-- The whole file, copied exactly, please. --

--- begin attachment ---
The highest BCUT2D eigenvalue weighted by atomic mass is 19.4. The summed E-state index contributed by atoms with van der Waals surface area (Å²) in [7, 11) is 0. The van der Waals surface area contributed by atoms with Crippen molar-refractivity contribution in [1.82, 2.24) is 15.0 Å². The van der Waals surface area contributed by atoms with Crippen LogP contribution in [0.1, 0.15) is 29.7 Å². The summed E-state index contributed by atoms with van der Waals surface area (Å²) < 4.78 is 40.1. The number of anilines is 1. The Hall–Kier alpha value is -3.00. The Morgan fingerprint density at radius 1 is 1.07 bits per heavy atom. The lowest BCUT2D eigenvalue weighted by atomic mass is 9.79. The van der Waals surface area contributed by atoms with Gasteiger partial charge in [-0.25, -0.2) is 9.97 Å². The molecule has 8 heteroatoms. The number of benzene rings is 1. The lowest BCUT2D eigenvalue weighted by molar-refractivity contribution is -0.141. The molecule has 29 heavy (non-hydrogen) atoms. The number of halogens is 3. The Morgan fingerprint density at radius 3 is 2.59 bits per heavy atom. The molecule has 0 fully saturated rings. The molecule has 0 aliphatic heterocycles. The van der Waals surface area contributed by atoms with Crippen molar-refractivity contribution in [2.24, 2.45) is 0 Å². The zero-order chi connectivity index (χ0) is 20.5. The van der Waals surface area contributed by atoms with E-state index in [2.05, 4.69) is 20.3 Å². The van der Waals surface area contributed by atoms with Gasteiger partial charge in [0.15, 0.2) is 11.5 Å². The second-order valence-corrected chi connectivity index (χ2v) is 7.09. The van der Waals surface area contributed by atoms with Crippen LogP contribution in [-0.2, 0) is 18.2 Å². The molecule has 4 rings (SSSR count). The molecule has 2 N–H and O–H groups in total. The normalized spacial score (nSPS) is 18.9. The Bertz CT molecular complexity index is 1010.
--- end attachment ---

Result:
The highest BCUT2D eigenvalue weighted by atomic mass is 19.4. The summed E-state index contributed by atoms with van der Waals surface area (Å²) in [7, 11) is 0. The van der Waals surface area contributed by atoms with Crippen molar-refractivity contribution in [1.82, 2.24) is 15.0 Å². The van der Waals surface area contributed by atoms with Crippen LogP contribution in [0.1, 0.15) is 29.7 Å². The summed E-state index contributed by atoms with van der Waals surface area (Å²) < 4.78 is 40.1. The number of anilines is 1. The Hall–Kier alpha value is -3.00. The Morgan fingerprint density at radius 1 is 1.07 bits per heavy atom. The lowest BCUT2D eigenvalue weighted by atomic mass is 9.79. The van der Waals surface area contributed by atoms with Gasteiger partial charge in [-0.25, -0.2) is 9.97 Å². The molecule has 8 heteroatoms. The number of benzene rings is 1. The lowest BCUT2D eigenvalue weighted by molar-refractivity contribution is -0.141. The molecule has 29 heavy (non-hydrogen) atoms. The number of halogens is 3. The Morgan fingerprint density at radius 3 is 2.59 bits per heavy atom. The molecule has 0 fully saturated rings. The molecule has 0 aliphatic heterocycles. The van der Waals surface area contributed by atoms with Crippen molar-refractivity contribution in [2.24, 2.45) is 0 Å². The zero-order chi connectivity index (χ0) is 20.5. The van der Waals surface area contributed by atoms with E-state index in [2.05, 4.69) is 20.3 Å². The van der Waals surface area contributed by atoms with Gasteiger partial charge in [0.15, 0.2) is 11.5 Å². The second-order valence-corrected chi connectivity index (χ2v) is 7.09. The van der Waals surface area contributed by atoms with Crippen LogP contribution in [-0.2, 0) is 18.2 Å². The molecule has 4 rings (SSSR count). The molecule has 2 N–H and O–H groups in total. The normalized spacial score (nSPS) is 18.9. The Bertz CT molecular complexity index is 1010.